Stormy Monday: New York’s Uptown Jazz Scene is a photography book about jazz and about Harlem.  The photographs were taken in various clubs, pubs, bars and lounges primarily in the Harlem community of New York City.  These are neighborhood places where musicians come to jam with each other and hone their skills, and patrons come to have a few drinks, enjoy the music and hang out with old friends.  The photographs roughly cover the period from 1994 through 2005, with most of the images depicting the mid-1990’s, before Harlem became hot real estate territory and the scene started to change.


The title is derived from T-Bone Walker’s blues song “Call It Stormy Monday” and from the fact that most of the jam sessions were held on Monday nights, when most professional musicians are off from their paying gigs and are free to play where and what they want.  However, not only are musicians depicted in this series, but dancers, bartenders, barflys, hustlers, lovers and others are prominently featured.  The activity takes place in some of uptown’s most venerable music spots:  St. Nick’s Pub, Lenox Lounge, the Gold Brick Inn, Casablanca Lounge, La Famille and many others, some of which no longer exist.  Without paying a cover charge or too much for a few drinks, a person could hang out until three or four in the morning in these small joints listening to some of New York’s finest musicians.  And one of the most unique features of these clubs (as distinguished from their downtown counterparts) was the communal atmosphere that permeated the rooms and blurred the line between performer and audience.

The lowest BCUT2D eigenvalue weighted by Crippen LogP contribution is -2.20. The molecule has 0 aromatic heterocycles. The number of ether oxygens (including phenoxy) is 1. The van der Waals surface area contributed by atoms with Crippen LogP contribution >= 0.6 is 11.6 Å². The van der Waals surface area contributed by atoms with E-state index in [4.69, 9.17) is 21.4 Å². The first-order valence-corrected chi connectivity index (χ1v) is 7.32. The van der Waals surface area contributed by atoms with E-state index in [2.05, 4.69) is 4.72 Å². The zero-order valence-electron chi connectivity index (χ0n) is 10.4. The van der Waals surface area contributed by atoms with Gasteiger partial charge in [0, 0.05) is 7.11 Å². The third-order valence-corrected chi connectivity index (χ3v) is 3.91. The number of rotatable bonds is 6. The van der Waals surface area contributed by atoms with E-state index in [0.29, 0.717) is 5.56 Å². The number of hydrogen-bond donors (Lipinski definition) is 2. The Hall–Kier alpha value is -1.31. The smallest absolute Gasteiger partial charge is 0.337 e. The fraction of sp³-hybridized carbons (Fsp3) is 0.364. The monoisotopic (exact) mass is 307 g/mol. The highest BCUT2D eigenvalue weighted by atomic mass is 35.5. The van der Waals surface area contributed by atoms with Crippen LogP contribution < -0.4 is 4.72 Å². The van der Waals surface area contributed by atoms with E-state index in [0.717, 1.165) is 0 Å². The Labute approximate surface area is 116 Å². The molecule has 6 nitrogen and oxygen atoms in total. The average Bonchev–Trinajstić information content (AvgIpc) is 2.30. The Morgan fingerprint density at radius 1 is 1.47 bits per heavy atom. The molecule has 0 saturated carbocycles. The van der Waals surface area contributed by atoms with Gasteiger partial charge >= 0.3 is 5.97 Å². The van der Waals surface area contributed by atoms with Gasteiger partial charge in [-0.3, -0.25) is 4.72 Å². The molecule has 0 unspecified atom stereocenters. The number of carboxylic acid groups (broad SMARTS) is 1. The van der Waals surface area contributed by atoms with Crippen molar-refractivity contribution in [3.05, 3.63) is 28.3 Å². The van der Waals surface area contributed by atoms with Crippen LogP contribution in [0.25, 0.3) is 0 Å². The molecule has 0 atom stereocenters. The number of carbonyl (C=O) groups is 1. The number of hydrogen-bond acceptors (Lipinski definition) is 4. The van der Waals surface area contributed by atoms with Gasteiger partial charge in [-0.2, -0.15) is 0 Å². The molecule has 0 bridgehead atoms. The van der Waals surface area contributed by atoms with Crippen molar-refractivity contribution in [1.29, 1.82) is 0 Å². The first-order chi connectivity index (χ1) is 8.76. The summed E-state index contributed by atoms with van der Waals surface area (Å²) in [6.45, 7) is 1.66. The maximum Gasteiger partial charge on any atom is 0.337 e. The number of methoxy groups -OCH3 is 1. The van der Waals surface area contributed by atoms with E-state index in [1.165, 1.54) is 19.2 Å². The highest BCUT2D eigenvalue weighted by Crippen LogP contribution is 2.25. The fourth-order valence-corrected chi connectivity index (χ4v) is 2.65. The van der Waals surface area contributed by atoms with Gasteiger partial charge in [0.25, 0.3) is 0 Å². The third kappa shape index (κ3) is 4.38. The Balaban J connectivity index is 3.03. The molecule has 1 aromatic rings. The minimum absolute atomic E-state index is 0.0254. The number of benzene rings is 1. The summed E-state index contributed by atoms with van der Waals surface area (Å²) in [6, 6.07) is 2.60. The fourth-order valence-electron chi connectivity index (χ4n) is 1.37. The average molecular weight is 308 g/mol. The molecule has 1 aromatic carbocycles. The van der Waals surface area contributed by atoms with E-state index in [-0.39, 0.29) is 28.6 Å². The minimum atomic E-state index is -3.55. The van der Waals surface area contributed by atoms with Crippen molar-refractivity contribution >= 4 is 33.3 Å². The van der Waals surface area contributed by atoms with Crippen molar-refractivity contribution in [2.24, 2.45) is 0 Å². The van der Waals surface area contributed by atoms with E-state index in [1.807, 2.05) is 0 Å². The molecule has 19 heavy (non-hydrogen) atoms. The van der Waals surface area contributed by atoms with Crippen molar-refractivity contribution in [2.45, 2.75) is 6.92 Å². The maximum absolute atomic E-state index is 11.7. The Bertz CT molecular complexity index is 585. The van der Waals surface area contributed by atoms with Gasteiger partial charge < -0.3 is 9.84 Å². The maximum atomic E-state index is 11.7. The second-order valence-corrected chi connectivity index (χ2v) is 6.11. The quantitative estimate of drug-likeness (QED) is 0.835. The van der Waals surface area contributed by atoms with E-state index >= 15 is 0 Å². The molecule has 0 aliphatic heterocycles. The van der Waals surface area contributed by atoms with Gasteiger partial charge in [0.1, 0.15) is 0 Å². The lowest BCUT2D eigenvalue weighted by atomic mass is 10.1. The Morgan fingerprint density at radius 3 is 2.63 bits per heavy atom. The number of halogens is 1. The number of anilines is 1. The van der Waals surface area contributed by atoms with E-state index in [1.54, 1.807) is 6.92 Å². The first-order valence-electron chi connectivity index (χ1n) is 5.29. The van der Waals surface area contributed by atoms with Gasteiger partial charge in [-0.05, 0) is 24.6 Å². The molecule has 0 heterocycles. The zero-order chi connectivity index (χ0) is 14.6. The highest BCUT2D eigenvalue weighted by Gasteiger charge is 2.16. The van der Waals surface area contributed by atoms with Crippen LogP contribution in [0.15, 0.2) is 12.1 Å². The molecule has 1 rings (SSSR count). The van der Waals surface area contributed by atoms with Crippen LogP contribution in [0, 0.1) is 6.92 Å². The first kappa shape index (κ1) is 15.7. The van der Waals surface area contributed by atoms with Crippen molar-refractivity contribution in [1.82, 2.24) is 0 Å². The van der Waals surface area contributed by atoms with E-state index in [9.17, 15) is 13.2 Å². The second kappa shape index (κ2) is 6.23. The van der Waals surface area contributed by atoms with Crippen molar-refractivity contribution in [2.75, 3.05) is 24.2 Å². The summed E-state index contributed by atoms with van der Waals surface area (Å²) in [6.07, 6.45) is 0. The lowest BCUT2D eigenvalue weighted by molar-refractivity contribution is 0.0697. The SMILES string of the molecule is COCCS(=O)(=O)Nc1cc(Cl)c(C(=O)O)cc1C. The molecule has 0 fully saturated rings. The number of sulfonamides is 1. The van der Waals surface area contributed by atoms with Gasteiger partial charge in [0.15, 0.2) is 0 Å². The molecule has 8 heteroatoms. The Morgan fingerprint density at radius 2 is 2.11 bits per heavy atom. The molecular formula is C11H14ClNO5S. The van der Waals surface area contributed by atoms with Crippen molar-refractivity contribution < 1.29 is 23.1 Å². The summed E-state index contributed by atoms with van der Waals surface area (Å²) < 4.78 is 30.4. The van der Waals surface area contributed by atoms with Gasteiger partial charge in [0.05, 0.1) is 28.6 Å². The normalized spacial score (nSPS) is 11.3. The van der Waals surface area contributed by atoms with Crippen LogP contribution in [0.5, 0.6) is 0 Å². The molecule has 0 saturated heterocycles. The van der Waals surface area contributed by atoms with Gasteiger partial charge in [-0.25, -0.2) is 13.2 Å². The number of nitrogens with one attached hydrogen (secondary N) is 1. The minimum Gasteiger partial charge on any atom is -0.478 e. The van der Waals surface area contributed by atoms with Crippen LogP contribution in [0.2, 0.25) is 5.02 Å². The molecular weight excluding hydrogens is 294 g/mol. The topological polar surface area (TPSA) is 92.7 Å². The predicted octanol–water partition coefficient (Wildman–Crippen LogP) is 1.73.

The images are available in 16”x20” and 11”x14” gelatin silver prints personally made by the artist.  The book, which was published in 2008, is a paperback edition that features 92 images and includes an essay by noted scholar and Columbia University professor Robert G. O’Meally.


“Cyrus does not photograph, he captures - the mood, the time, the ambiance. His work from New York’ city’s jazz scene is both impeccable and nostalgic. His eye conveys the energy of the music and subjects perfectly, but he clearly does not fall in love with his greatness. Always working, always pushing for new angles and boundaries, Cyrus’ work is genius.”


-Summers Jackson

Stormy Monday Review



STORMY MONDAY: New York's Uptown Jazz Scene

Paperback, 2008 - 92 images

Essay by Robert G. O'Meally, Founder of the Columbia University Center for Jazz Studies


$30.00 plus shipping


To purchase, contact info@geraldcyrus.com